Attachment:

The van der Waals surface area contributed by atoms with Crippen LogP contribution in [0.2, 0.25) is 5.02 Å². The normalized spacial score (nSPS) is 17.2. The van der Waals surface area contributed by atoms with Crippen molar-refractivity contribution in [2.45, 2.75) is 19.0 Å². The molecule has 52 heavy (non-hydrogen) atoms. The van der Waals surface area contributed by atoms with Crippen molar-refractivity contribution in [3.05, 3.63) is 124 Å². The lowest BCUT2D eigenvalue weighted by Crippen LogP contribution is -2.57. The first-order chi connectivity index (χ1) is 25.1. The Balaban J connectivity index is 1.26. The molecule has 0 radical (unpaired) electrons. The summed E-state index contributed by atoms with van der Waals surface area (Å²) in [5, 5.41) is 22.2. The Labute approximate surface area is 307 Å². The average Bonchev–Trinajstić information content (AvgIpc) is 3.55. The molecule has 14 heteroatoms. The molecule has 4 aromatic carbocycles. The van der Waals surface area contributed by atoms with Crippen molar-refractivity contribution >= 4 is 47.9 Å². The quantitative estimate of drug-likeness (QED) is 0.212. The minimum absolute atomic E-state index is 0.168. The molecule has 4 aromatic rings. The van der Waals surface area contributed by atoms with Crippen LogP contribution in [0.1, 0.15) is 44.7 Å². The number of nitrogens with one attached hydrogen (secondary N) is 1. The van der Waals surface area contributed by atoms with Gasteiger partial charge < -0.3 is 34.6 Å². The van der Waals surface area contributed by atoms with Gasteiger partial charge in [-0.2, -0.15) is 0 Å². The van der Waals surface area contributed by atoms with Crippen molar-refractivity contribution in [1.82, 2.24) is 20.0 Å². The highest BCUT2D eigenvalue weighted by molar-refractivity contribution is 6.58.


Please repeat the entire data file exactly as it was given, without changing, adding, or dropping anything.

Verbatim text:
The van der Waals surface area contributed by atoms with Crippen LogP contribution in [0.2, 0.25) is 5.02 Å². The normalized spacial score (nSPS) is 17.2. The van der Waals surface area contributed by atoms with Crippen molar-refractivity contribution in [2.45, 2.75) is 19.0 Å². The molecule has 52 heavy (non-hydrogen) atoms. The van der Waals surface area contributed by atoms with Crippen molar-refractivity contribution in [3.05, 3.63) is 124 Å². The lowest BCUT2D eigenvalue weighted by Crippen LogP contribution is -2.57. The first-order chi connectivity index (χ1) is 25.1. The Balaban J connectivity index is 1.26. The molecule has 0 radical (unpaired) electrons. The summed E-state index contributed by atoms with van der Waals surface area (Å²) in [5, 5.41) is 22.2. The Labute approximate surface area is 307 Å². The average Bonchev–Trinajstić information content (AvgIpc) is 3.55. The molecule has 14 heteroatoms. The molecule has 4 aromatic carbocycles. The van der Waals surface area contributed by atoms with Crippen molar-refractivity contribution >= 4 is 47.9 Å². The quantitative estimate of drug-likeness (QED) is 0.212. The minimum absolute atomic E-state index is 0.168. The molecule has 4 aromatic rings. The van der Waals surface area contributed by atoms with Crippen LogP contribution in [0.1, 0.15) is 44.7 Å². The number of nitrogens with one attached hydrogen (secondary N) is 1. The van der Waals surface area contributed by atoms with Gasteiger partial charge < -0.3 is 34.6 Å². The van der Waals surface area contributed by atoms with Gasteiger partial charge in [-0.2, -0.15) is 0 Å². The van der Waals surface area contributed by atoms with Crippen molar-refractivity contribution in [1.82, 2.24) is 20.0 Å². The highest BCUT2D eigenvalue weighted by molar-refractivity contribution is 6.58.